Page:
Onboard the world’s first floating rig “CUSS 1,” off Santa Barbara, California. Even the world’s best deep sea divers “hit a wall” beyond 200 feet. But new oil fields were found even deeper. Something was needed to reach the new depths and thus, the door opened for a tiny pioneering group of original oxy-helium divers, Dan Wilson, Whitey Stefens and Lad Handelman. The mixed gas equipment that their company General Offshore Divers used prevailed, Associated Divers were booted off the CUSS 1 job, and deep air diving was never to return.

In January 1985, Lad had a devastating skiing accident, which put him permanently in a wheelchair and ended his involvement with Cal Dive. Nonetheless, his drive and determination remained undiminished. In 1990, Lad co-founded the Marine Mammal Consulting Group, with Peter Howorth, another former abalone diver. The company became nationally recognized as an environmental leader specializing in marine mammal mitigation efforts, overseeing that aspect of various industrial, governmental and military projects.

When HDS sponsor-company Aqueos merged with Lad’s former company, Underwater Technology Services (UTS) in 2001, he became a shareholder and also joined the Aqueos Board of Directors, a position he held until his death.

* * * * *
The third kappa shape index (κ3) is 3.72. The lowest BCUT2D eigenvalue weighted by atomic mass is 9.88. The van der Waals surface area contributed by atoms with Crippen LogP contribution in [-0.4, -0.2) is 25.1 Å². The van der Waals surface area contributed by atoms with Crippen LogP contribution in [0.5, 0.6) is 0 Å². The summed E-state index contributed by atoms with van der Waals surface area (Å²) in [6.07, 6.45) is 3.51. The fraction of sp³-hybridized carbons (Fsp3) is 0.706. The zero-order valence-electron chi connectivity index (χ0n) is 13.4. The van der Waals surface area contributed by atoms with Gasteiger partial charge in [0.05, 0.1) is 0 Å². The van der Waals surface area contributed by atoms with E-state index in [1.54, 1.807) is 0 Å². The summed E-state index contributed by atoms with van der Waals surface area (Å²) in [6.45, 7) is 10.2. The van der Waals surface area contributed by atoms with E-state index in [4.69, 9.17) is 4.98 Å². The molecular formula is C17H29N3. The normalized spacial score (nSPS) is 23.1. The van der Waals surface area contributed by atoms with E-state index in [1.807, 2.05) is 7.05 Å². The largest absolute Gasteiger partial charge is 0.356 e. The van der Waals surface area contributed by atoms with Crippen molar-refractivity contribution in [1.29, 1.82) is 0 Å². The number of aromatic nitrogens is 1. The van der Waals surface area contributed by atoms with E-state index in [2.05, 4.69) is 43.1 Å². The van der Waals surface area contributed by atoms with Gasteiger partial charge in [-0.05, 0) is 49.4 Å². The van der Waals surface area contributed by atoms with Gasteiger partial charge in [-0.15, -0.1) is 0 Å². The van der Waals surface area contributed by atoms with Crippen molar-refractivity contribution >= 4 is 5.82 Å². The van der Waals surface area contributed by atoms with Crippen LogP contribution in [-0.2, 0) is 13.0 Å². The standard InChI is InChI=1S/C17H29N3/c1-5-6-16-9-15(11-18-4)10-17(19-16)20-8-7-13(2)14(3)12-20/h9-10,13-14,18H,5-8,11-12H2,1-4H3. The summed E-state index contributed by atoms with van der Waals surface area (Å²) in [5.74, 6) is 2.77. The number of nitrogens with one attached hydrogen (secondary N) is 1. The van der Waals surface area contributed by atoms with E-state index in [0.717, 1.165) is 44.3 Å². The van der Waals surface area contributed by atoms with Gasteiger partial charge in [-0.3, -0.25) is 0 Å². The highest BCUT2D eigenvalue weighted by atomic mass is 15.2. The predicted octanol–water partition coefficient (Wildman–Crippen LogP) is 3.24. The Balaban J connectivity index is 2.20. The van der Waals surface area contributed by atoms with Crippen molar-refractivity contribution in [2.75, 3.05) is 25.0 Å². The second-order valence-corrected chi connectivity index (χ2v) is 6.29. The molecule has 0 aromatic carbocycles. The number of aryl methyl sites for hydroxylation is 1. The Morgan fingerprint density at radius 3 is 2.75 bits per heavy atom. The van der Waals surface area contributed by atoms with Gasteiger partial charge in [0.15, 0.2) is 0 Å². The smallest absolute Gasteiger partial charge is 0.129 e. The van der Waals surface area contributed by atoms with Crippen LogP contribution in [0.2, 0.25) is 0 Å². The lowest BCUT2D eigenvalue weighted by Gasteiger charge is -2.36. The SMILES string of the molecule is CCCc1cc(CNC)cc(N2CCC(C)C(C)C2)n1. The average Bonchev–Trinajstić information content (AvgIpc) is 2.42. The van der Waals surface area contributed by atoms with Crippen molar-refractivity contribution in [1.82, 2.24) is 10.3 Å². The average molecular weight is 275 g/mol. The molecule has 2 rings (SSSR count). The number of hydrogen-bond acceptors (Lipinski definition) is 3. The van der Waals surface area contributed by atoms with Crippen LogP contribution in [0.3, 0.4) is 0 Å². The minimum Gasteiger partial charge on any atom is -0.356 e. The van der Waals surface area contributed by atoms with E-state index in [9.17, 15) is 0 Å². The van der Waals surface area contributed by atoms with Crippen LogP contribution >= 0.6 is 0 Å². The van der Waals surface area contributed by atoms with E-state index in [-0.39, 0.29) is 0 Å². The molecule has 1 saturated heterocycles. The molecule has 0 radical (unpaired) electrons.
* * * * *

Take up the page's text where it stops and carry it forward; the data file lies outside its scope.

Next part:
With Bruce Allen, Lad co-founded the SOS (Stop Oil Seeps) environmental group and used his vast knowledge of the maritime oil field industry to educate the public about the pollutive effects of California’s vast natural oil seepage. This pollution does not come from offshore oil platforms and SOS’s goal was to form a bridge between energy and environment.

Lad also founded two hospital-based hyperbaric contract services companies, Clinical Hyperbaric Technologies, Inc. and Oxycare, Inc., and became the chairman of the Outlook (Wheelchair) Group of Santa Barbara. He also served as an Advisory Board member to Santa Barbara City College Marine Diving Technology program and the Historical Diving Society USA.

Mindful of his youth in the Bronx and the impact the Boys Club had had on him, Lad also became a member of the Board of Trustees of the United Boys and Girls Club of Santa Barbara.